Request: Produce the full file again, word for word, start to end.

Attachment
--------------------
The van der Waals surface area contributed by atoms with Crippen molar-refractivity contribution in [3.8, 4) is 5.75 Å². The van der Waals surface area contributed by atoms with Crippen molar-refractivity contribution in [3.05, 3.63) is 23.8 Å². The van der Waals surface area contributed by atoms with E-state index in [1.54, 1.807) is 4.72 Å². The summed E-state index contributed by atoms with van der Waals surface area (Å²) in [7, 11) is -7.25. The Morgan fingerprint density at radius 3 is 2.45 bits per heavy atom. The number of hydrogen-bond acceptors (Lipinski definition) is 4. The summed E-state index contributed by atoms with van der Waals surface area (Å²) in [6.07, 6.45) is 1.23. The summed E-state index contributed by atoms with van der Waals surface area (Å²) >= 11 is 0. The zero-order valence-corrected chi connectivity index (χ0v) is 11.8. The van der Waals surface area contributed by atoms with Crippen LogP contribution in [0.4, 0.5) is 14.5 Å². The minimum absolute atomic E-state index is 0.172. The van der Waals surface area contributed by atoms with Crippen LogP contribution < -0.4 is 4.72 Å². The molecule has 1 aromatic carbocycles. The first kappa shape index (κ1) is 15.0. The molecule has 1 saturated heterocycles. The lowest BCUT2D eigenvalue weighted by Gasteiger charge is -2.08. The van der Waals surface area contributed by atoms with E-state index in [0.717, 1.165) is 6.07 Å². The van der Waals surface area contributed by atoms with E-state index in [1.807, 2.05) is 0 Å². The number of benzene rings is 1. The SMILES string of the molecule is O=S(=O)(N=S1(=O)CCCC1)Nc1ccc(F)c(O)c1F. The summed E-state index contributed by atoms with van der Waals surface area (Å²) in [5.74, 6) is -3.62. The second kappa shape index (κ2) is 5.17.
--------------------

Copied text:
The van der Waals surface area contributed by atoms with Crippen molar-refractivity contribution in [3.8, 4) is 5.75 Å². The van der Waals surface area contributed by atoms with Crippen molar-refractivity contribution in [3.05, 3.63) is 23.8 Å². The van der Waals surface area contributed by atoms with E-state index in [1.54, 1.807) is 4.72 Å². The summed E-state index contributed by atoms with van der Waals surface area (Å²) in [7, 11) is -7.25. The Morgan fingerprint density at radius 3 is 2.45 bits per heavy atom. The number of hydrogen-bond acceptors (Lipinski definition) is 4. The summed E-state index contributed by atoms with van der Waals surface area (Å²) in [6.07, 6.45) is 1.23. The summed E-state index contributed by atoms with van der Waals surface area (Å²) >= 11 is 0. The zero-order valence-corrected chi connectivity index (χ0v) is 11.8. The van der Waals surface area contributed by atoms with Crippen LogP contribution in [0.4, 0.5) is 14.5 Å². The minimum absolute atomic E-state index is 0.172. The van der Waals surface area contributed by atoms with Crippen LogP contribution < -0.4 is 4.72 Å². The molecule has 1 aromatic carbocycles. The first kappa shape index (κ1) is 15.0. The molecule has 1 saturated heterocycles. The lowest BCUT2D eigenvalue weighted by Gasteiger charge is -2.08. The van der Waals surface area contributed by atoms with E-state index in [0.717, 1.165) is 6.07 Å². The van der Waals surface area contributed by atoms with E-state index in [1.807, 2.05) is 0 Å². The number of benzene rings is 1. The SMILES string of the molecule is O=S(=O)(N=S1(=O)CCCC1)Nc1ccc(F)c(O)c1F. The summed E-state index contributed by atoms with van der Waals surface area (Å²) in [5.74, 6) is -3.62. The second kappa shape index (κ2) is 5.17.